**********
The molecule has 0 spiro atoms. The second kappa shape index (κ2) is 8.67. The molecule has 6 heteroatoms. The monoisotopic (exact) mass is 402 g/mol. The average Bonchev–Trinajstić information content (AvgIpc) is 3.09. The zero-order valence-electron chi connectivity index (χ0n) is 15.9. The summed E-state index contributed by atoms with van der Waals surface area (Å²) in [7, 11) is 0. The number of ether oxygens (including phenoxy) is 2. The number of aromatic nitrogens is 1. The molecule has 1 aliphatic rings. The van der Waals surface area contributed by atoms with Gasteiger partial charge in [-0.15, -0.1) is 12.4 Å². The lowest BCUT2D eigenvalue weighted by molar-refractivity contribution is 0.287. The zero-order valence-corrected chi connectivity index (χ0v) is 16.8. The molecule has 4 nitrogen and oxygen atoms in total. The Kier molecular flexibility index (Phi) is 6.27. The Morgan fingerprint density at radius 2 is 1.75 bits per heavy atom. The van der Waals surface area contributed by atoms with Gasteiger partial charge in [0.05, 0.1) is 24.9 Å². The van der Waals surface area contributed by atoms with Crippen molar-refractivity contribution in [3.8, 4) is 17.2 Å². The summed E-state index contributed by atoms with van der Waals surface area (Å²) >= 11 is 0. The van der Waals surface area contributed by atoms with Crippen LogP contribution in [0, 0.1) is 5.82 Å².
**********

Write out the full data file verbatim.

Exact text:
The molecule has 0 spiro atoms. The second kappa shape index (κ2) is 8.67. The molecule has 6 heteroatoms. The monoisotopic (exact) mass is 402 g/mol. The average Bonchev–Trinajstić information content (AvgIpc) is 3.09. The zero-order valence-electron chi connectivity index (χ0n) is 15.9. The summed E-state index contributed by atoms with van der Waals surface area (Å²) in [7, 11) is 0. The number of ether oxygens (including phenoxy) is 2. The number of aromatic nitrogens is 1. The molecule has 1 aliphatic rings. The van der Waals surface area contributed by atoms with Gasteiger partial charge in [-0.15, -0.1) is 12.4 Å². The lowest BCUT2D eigenvalue weighted by molar-refractivity contribution is 0.287. The zero-order valence-corrected chi connectivity index (χ0v) is 16.8. The molecule has 4 nitrogen and oxygen atoms in total. The Kier molecular flexibility index (Phi) is 6.27. The Morgan fingerprint density at radius 2 is 1.75 bits per heavy atom. The van der Waals surface area contributed by atoms with Gasteiger partial charge in [0.05, 0.1) is 24.9 Å². The van der Waals surface area contributed by atoms with Crippen molar-refractivity contribution in [3.8, 4) is 17.2 Å². The summed E-state index contributed by atoms with van der Waals surface area (Å²) >= 11 is 0. The van der Waals surface area contributed by atoms with Crippen LogP contribution in [0, 0.1) is 5.82 Å².